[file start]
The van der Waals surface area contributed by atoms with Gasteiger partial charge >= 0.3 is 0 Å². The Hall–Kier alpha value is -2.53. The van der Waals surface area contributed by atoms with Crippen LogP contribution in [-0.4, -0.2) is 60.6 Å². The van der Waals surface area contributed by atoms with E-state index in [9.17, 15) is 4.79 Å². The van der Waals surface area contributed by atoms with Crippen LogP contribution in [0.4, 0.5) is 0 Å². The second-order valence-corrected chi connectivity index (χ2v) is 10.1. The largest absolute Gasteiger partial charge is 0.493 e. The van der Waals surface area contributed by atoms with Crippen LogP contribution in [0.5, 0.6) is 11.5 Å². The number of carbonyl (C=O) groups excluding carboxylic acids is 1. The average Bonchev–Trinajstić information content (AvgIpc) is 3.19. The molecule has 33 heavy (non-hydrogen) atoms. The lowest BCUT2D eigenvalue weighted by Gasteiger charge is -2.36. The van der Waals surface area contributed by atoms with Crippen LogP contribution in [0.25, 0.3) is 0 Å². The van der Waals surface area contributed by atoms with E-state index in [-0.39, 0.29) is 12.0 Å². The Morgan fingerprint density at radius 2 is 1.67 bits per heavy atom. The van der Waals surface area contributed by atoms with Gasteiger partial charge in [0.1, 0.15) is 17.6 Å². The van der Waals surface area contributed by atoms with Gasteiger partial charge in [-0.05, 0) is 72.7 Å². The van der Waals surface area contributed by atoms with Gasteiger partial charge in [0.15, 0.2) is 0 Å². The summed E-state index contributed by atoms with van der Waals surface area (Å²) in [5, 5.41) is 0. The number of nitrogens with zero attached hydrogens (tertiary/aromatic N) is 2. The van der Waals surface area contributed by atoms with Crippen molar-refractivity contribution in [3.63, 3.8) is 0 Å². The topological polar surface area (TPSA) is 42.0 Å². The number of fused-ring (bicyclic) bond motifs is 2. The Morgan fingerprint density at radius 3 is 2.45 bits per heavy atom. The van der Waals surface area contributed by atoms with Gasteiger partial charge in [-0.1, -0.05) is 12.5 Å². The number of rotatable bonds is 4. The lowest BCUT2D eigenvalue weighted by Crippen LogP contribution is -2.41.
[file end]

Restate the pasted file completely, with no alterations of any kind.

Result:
The van der Waals surface area contributed by atoms with Gasteiger partial charge >= 0.3 is 0 Å². The Hall–Kier alpha value is -2.53. The van der Waals surface area contributed by atoms with Crippen LogP contribution in [-0.4, -0.2) is 60.6 Å². The van der Waals surface area contributed by atoms with E-state index in [9.17, 15) is 4.79 Å². The van der Waals surface area contributed by atoms with Crippen LogP contribution in [0.4, 0.5) is 0 Å². The second-order valence-corrected chi connectivity index (χ2v) is 10.1. The largest absolute Gasteiger partial charge is 0.493 e. The van der Waals surface area contributed by atoms with Crippen LogP contribution in [0.5, 0.6) is 11.5 Å². The number of carbonyl (C=O) groups excluding carboxylic acids is 1. The average Bonchev–Trinajstić information content (AvgIpc) is 3.19. The molecule has 33 heavy (non-hydrogen) atoms. The lowest BCUT2D eigenvalue weighted by Gasteiger charge is -2.36. The van der Waals surface area contributed by atoms with Crippen LogP contribution in [0.25, 0.3) is 0 Å². The van der Waals surface area contributed by atoms with E-state index in [-0.39, 0.29) is 12.0 Å². The Morgan fingerprint density at radius 2 is 1.67 bits per heavy atom. The van der Waals surface area contributed by atoms with Gasteiger partial charge in [0.1, 0.15) is 17.6 Å². The van der Waals surface area contributed by atoms with Gasteiger partial charge in [-0.05, 0) is 72.7 Å². The van der Waals surface area contributed by atoms with Gasteiger partial charge in [0.15, 0.2) is 0 Å². The summed E-state index contributed by atoms with van der Waals surface area (Å²) in [5, 5.41) is 0. The number of nitrogens with zero attached hydrogens (tertiary/aromatic N) is 2. The van der Waals surface area contributed by atoms with Crippen molar-refractivity contribution in [3.63, 3.8) is 0 Å². The topological polar surface area (TPSA) is 42.0 Å². The number of fused-ring (bicyclic) bond motifs is 2. The Morgan fingerprint density at radius 3 is 2.45 bits per heavy atom. The van der Waals surface area contributed by atoms with Gasteiger partial charge in [-0.1, -0.05) is 12.5 Å². The number of rotatable bonds is 4. The lowest BCUT2D eigenvalue weighted by Crippen LogP contribution is -2.41.